Better late than never? Right?
As usual, Telling True Stories proved to be an illuminating read. There were a lot of little "a-ha" moments interspersed throughout the text that were unique to their authors. But, I noticed one common theme popping up: the use of cinematic metaphors to describe good nonfiction writing. Whether explicit (like Ephron's "What Journalists Can Learn from Screenwriters") or using a phrase like "he also pulls the camera back, away from the tight shots of the road grader," they seem to permeate the discourse on narrative journalism.
Of course, this makes sense in the context of 20th- and 21st-century literature, as Adam Hochschild shows in his contrast between Middlemarch and The Great Gastby. Literature has become rooted in concrete images rather than reflection. This forces me to ask myself some unpleasant questions: do I focus too much on reflection? Is this what's bogging down my profile?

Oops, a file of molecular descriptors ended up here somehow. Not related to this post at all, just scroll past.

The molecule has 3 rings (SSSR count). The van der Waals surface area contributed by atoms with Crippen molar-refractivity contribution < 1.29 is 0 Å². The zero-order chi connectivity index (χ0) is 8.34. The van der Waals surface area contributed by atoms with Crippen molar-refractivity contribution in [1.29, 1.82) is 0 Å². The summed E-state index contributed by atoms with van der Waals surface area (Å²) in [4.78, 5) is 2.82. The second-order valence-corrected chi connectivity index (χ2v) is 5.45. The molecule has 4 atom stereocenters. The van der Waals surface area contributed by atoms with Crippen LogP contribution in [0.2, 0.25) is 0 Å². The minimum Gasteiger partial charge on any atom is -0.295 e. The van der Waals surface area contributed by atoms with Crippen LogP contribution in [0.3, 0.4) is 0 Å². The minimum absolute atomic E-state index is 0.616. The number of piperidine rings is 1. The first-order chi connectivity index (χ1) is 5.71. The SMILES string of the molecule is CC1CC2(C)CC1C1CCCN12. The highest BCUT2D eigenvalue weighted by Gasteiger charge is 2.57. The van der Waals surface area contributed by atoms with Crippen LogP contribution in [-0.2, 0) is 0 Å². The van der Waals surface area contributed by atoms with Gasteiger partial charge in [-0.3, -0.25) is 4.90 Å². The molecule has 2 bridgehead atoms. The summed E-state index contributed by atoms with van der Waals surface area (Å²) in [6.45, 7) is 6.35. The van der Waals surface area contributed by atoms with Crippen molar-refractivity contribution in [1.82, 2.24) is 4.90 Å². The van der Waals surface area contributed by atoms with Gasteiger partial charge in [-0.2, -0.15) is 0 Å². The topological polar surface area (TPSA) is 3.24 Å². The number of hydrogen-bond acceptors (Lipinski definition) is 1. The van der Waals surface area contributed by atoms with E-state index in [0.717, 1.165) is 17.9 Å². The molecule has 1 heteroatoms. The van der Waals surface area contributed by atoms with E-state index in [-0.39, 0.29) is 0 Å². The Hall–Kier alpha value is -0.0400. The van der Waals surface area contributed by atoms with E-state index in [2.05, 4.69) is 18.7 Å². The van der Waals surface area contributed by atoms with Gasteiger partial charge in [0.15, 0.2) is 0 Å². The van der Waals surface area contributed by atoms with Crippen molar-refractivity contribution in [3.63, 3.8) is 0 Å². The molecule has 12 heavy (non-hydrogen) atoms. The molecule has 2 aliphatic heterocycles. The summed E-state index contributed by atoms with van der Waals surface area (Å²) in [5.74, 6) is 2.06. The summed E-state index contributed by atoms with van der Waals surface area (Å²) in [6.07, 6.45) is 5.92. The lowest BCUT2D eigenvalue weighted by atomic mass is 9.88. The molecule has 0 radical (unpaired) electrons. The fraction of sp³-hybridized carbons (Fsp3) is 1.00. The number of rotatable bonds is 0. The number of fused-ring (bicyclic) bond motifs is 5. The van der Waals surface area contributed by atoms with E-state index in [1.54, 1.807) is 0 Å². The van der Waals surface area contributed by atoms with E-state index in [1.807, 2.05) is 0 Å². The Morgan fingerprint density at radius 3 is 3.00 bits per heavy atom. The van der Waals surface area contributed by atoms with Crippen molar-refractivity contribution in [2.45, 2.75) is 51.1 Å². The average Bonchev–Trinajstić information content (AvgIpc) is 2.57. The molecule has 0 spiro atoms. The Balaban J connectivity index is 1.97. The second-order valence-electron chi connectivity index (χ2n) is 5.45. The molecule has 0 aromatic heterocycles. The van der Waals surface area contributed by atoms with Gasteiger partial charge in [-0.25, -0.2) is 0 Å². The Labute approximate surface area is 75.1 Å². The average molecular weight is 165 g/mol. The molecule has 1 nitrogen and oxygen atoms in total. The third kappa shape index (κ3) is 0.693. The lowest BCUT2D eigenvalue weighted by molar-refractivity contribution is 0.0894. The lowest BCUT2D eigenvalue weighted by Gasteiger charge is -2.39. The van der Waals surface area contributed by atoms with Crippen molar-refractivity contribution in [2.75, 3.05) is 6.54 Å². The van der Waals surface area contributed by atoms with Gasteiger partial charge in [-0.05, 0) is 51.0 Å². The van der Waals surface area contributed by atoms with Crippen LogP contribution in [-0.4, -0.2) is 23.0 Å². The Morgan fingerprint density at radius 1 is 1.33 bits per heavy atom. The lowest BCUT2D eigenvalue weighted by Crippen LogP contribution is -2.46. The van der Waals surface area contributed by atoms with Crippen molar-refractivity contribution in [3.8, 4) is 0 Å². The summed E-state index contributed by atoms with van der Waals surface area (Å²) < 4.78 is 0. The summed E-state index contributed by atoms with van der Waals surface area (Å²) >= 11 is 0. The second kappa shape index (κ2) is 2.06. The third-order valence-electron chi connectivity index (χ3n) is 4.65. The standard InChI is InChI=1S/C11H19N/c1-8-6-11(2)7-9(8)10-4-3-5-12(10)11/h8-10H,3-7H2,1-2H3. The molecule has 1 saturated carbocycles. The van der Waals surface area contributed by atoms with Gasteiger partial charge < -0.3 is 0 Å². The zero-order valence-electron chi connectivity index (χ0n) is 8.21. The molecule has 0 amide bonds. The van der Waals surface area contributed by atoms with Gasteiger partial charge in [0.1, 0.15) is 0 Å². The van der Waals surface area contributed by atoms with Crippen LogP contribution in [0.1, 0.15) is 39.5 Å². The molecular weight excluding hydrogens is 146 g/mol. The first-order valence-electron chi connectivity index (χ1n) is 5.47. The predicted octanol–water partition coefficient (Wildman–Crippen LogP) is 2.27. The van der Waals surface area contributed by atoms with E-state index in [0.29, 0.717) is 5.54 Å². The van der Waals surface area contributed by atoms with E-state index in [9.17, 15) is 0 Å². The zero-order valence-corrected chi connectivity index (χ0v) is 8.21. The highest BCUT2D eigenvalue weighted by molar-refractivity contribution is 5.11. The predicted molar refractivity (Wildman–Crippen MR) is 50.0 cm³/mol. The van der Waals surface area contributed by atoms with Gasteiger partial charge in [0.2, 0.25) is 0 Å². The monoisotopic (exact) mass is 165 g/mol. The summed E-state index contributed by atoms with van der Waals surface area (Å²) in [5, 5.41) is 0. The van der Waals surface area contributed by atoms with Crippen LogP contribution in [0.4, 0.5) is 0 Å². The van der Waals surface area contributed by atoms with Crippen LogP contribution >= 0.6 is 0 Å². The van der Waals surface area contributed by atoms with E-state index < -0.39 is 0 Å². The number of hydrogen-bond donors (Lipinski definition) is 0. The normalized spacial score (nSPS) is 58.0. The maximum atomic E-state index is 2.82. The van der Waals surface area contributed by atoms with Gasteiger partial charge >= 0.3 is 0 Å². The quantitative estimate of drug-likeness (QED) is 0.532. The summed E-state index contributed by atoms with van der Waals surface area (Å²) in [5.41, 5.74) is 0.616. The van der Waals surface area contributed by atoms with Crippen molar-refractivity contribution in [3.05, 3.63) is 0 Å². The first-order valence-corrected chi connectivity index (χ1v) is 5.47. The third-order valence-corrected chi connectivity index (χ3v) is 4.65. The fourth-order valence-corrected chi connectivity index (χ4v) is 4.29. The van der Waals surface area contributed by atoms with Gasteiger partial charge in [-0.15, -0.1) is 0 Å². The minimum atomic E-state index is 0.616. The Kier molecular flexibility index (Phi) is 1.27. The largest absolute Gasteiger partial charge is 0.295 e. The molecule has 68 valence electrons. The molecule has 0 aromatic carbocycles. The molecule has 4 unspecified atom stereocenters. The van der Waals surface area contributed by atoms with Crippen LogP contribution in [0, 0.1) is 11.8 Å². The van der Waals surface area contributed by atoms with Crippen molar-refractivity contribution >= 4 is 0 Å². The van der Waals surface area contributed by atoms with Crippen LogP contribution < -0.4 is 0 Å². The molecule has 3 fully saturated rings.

I tend to mix reflection and scene pretty evenly, which is great for personal essays but maybe not the best idea for writing journalism. Point taken: I need to focus more on scene and allow my journalistic endeavors to become more cinematic while maintaining some of my trademark reflection.
I was amazed at the way Hochschild rendered his scene in the printer's
shop so artfully and vividly despite the seemingly-small amount of
information available. Also, Louise Kiernan's paragraph about broken glass that required two professors and an expert speaks to the depth of research that is necessary for effective reporting. Clearly, I need to step up my research game as well.
Once again, sorry this is so late.